CAER 2017 Begins... Thursday 4th May!

CAER 2017 Begins... Thursday 4th May!
What will be uncovered this year?
We're back for our 11th season during which examination of trench IV will be continued. Our work will examine the interior of the masonry building (the possible chapel) with its drain discharging into the ditch, the western part of the ditch feature where it is overlain by the medieval building and the underlying deposits. This year trench IV will also be extended to the south in order to locate and examine a stone structure identified during the excavation of a service trench in 2013.
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Friday, 26 May 2017

Day 15 and 16 have been scorchers but we're still working hard…we host some visitors and the surface of the Roman road is reached...
Today brought more sun and more finds, group E spent the morning doing our last finds session where we completed our interpretations of the contexts and bagged them up with small finds labels. We then began to select pieces to reference for our end of dig portfolio. After lunch we moved back to site to continue work on establishing the boundaries of the Roman road, where we found some more building material, pottery and animal bone.

A 'small find', a piece of stamped clay pipe stem.


Day 16 of the dig was certainly the hottest so far! Steph and Victoria cleared back the sandstone covering more of the Roman road, with tough mattocking as the ground was baked hard. After some much needed ice lollies and shade more of the Roman road was revealed. Which consisted of sandstone rocks and pebbles. Finds from this context included Roman glass, Samian pottery, bone and lead. We were visited by some school children who showed a keen interest in the excavation and one even said that he wanted to be an archaeologist. Sunblock at the ready it looks like another hot day tomorrow!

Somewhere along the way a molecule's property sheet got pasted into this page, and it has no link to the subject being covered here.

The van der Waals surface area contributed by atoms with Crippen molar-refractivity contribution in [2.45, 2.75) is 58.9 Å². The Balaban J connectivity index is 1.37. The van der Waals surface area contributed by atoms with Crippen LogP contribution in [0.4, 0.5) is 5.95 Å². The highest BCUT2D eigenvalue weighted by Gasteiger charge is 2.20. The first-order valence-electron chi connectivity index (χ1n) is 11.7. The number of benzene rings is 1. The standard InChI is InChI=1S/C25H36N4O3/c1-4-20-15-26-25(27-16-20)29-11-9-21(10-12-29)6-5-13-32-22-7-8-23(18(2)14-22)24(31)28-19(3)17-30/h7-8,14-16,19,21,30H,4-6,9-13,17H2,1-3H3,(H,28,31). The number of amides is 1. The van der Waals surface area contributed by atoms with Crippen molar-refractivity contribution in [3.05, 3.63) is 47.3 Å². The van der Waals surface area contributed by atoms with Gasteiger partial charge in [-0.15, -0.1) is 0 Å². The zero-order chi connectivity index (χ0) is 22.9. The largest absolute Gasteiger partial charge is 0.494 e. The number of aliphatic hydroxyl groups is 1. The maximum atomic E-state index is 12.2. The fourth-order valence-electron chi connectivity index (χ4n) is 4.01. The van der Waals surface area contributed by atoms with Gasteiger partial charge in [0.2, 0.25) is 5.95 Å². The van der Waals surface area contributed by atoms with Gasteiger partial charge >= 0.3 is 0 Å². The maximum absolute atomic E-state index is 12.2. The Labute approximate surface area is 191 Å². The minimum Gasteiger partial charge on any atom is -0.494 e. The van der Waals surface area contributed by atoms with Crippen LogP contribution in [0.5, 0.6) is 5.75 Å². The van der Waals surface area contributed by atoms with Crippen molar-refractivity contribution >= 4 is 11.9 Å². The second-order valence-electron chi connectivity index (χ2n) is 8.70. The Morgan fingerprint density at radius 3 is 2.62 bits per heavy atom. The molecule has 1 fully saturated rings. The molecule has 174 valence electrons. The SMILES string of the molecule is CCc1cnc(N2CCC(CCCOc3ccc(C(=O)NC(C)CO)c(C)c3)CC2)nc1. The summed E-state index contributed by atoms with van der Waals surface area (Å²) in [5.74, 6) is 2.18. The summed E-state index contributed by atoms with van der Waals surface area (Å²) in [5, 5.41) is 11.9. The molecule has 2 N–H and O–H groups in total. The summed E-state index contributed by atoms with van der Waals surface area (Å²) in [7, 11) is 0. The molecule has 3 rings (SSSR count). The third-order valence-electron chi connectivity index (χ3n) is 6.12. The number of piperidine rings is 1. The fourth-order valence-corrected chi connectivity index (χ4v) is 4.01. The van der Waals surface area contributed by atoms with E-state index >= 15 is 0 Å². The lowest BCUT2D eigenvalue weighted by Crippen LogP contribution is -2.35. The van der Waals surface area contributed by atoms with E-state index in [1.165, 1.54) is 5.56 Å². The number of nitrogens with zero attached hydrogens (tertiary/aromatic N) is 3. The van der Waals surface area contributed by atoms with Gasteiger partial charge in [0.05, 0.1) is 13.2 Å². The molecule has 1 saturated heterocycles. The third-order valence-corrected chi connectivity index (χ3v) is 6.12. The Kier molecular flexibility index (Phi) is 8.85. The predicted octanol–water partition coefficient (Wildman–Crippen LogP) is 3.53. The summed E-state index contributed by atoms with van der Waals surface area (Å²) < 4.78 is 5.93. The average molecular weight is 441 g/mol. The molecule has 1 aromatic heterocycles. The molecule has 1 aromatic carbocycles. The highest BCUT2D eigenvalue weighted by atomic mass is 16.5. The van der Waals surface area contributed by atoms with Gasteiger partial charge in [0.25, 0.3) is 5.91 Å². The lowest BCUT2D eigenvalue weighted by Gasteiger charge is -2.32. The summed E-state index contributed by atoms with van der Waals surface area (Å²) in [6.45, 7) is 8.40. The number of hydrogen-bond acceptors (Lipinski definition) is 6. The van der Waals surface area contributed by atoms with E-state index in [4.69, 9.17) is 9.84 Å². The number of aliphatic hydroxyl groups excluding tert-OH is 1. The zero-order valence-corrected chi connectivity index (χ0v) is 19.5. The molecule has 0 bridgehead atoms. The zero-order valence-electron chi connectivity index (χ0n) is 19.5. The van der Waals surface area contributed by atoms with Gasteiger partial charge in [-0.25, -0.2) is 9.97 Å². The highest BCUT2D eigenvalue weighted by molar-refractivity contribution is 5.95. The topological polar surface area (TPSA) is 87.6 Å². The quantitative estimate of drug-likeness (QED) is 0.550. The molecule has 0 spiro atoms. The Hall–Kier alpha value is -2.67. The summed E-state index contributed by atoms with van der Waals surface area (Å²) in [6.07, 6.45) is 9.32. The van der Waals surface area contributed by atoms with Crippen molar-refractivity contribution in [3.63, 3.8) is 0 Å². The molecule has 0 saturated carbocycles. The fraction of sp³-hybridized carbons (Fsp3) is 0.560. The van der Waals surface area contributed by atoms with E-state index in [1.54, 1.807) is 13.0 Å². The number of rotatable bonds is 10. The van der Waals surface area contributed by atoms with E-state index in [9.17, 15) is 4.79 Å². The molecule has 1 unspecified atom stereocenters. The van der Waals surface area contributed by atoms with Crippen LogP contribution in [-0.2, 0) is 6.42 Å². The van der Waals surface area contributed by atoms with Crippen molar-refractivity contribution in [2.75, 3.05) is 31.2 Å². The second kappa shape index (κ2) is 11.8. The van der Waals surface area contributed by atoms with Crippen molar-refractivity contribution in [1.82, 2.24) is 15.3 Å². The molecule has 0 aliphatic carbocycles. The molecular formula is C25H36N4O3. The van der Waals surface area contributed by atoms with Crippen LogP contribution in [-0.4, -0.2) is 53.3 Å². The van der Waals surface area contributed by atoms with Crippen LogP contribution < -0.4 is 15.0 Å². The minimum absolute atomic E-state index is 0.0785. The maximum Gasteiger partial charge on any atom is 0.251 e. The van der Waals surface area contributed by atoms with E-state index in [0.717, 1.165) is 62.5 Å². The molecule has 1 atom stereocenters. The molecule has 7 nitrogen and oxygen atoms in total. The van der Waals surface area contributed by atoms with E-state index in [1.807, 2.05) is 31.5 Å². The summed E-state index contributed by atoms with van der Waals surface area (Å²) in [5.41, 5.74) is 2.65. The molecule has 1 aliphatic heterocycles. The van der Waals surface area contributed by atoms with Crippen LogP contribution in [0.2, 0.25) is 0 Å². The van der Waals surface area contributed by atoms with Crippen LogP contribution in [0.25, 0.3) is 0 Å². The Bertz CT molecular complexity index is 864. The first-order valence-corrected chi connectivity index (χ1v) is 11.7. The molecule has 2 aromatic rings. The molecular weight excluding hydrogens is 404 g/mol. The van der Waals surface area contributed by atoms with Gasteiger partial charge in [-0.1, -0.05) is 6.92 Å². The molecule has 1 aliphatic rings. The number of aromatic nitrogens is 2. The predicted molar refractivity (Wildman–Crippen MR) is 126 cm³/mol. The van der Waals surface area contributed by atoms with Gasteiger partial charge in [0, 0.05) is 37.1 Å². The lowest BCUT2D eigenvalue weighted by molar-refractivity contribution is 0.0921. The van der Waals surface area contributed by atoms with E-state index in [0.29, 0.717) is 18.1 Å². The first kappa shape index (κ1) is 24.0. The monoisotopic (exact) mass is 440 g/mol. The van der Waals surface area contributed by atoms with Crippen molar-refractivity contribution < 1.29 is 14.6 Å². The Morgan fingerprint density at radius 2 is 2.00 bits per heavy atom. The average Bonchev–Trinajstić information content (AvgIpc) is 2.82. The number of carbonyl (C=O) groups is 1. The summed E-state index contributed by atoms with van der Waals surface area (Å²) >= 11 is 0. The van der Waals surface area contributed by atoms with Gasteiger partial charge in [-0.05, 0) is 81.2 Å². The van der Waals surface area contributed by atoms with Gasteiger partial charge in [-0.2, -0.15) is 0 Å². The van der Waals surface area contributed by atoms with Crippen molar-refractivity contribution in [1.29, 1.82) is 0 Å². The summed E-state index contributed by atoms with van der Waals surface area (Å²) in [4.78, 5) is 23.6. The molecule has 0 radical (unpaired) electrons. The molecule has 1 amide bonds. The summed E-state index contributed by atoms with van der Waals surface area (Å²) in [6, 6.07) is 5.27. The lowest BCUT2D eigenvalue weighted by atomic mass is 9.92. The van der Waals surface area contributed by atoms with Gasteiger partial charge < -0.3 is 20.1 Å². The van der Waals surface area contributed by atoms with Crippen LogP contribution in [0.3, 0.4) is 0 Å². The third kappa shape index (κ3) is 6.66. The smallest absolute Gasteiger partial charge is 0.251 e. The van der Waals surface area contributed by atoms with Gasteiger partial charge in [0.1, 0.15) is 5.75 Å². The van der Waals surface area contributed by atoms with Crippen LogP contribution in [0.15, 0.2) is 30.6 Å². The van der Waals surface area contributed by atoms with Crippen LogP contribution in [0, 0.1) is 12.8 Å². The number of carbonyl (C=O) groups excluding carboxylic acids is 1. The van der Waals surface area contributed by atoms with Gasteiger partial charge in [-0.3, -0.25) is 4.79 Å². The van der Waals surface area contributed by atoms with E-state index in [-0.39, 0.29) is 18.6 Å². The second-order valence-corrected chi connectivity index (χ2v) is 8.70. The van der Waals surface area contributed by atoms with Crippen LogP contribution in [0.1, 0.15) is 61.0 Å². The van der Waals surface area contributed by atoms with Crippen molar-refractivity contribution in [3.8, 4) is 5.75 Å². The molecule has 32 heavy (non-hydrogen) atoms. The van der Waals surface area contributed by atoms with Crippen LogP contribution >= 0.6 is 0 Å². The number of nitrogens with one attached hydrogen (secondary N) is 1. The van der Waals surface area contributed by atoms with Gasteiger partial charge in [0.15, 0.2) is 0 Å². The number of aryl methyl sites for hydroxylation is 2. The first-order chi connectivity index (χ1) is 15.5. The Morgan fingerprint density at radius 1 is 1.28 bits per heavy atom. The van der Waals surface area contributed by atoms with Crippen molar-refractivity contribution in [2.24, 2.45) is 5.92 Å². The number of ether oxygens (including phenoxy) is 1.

A working shot as hard work brings us to the Roman road surface at last!

Despite the sweltering conditions, we managed to get through a lot of material today! I spent most of my time excavating and drawing a small sandy pit, which contained a large amount of bones and nails. A residual piece of Roman pottery was also unearthed: quite different from our normal civil-war-era finds. As the temperatures climbed, the trench had some extra visitors: a group of primary school children. Matt showed off one of Trench 8's most complete finds: a piece of pig jaw, with tusk and teeth still attached. In the other trench, the team uncovered a 1734 copper coin (the year Rob Roy died).

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